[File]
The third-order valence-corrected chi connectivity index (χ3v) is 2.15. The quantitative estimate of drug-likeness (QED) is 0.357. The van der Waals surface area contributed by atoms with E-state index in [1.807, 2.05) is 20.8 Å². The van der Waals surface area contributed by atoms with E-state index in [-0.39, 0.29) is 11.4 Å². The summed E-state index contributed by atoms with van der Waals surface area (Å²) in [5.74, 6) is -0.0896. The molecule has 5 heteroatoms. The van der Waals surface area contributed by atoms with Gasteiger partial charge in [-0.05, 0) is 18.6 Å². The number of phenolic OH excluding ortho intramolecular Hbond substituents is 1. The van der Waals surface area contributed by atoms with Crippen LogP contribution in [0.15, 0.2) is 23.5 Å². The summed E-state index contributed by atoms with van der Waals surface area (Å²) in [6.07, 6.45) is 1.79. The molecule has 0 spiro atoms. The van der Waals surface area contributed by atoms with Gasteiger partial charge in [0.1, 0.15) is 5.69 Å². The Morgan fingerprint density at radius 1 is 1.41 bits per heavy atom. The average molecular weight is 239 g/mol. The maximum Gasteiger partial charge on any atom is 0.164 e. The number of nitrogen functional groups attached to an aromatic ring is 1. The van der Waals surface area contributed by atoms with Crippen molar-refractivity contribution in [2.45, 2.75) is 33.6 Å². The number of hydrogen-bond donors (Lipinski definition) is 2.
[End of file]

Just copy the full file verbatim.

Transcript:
The third-order valence-corrected chi connectivity index (χ3v) is 2.15. The quantitative estimate of drug-likeness (QED) is 0.357. The van der Waals surface area contributed by atoms with E-state index in [1.807, 2.05) is 20.8 Å². The van der Waals surface area contributed by atoms with E-state index in [-0.39, 0.29) is 11.4 Å². The summed E-state index contributed by atoms with van der Waals surface area (Å²) in [5.74, 6) is -0.0896. The molecule has 5 heteroatoms. The van der Waals surface area contributed by atoms with Gasteiger partial charge in [-0.05, 0) is 18.6 Å². The number of phenolic OH excluding ortho intramolecular Hbond substituents is 1. The van der Waals surface area contributed by atoms with Crippen LogP contribution in [0.15, 0.2) is 23.5 Å². The summed E-state index contributed by atoms with van der Waals surface area (Å²) in [6.07, 6.45) is 1.79. The molecule has 0 spiro atoms. The van der Waals surface area contributed by atoms with Gasteiger partial charge in [0.1, 0.15) is 5.69 Å². The Morgan fingerprint density at radius 1 is 1.41 bits per heavy atom. The average molecular weight is 239 g/mol. The maximum Gasteiger partial charge on any atom is 0.164 e. The number of nitrogen functional groups attached to an aromatic ring is 1. The van der Waals surface area contributed by atoms with Crippen molar-refractivity contribution in [2.45, 2.75) is 33.6 Å². The number of hydrogen-bond donors (Lipinski definition) is 2.